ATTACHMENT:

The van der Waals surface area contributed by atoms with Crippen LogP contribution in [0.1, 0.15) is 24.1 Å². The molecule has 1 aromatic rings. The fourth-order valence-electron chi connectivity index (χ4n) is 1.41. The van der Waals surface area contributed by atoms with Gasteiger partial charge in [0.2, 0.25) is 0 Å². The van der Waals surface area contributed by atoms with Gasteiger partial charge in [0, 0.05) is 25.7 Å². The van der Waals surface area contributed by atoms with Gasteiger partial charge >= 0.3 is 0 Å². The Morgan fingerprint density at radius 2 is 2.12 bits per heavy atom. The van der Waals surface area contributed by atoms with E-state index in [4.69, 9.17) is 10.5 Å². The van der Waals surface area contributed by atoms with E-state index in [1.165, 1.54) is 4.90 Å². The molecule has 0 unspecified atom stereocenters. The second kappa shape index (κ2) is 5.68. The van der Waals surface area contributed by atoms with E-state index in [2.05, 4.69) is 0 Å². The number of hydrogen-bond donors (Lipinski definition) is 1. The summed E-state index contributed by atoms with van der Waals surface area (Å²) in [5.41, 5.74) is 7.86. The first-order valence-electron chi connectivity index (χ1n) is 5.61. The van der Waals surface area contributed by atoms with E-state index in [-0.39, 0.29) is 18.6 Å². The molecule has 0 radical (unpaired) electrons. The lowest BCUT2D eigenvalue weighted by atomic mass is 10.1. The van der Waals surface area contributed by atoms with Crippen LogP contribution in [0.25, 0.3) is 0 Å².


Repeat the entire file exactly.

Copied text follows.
The van der Waals surface area contributed by atoms with Crippen LogP contribution in [0.1, 0.15) is 24.1 Å². The molecule has 1 aromatic rings. The fourth-order valence-electron chi connectivity index (χ4n) is 1.41. The van der Waals surface area contributed by atoms with Gasteiger partial charge in [0.2, 0.25) is 0 Å². The van der Waals surface area contributed by atoms with Gasteiger partial charge in [0, 0.05) is 25.7 Å². The van der Waals surface area contributed by atoms with Gasteiger partial charge >= 0.3 is 0 Å². The Morgan fingerprint density at radius 2 is 2.12 bits per heavy atom. The van der Waals surface area contributed by atoms with E-state index in [4.69, 9.17) is 10.5 Å². The van der Waals surface area contributed by atoms with E-state index in [1.165, 1.54) is 4.90 Å². The molecule has 0 unspecified atom stereocenters. The second kappa shape index (κ2) is 5.68. The van der Waals surface area contributed by atoms with E-state index in [2.05, 4.69) is 0 Å². The number of hydrogen-bond donors (Lipinski definition) is 1. The summed E-state index contributed by atoms with van der Waals surface area (Å²) in [5.41, 5.74) is 7.86. The first-order valence-electron chi connectivity index (χ1n) is 5.61. The van der Waals surface area contributed by atoms with E-state index in [-0.39, 0.29) is 18.6 Å². The molecule has 0 radical (unpaired) electrons. The lowest BCUT2D eigenvalue weighted by atomic mass is 10.1. The van der Waals surface area contributed by atoms with Crippen LogP contribution in [0.25, 0.3) is 0 Å².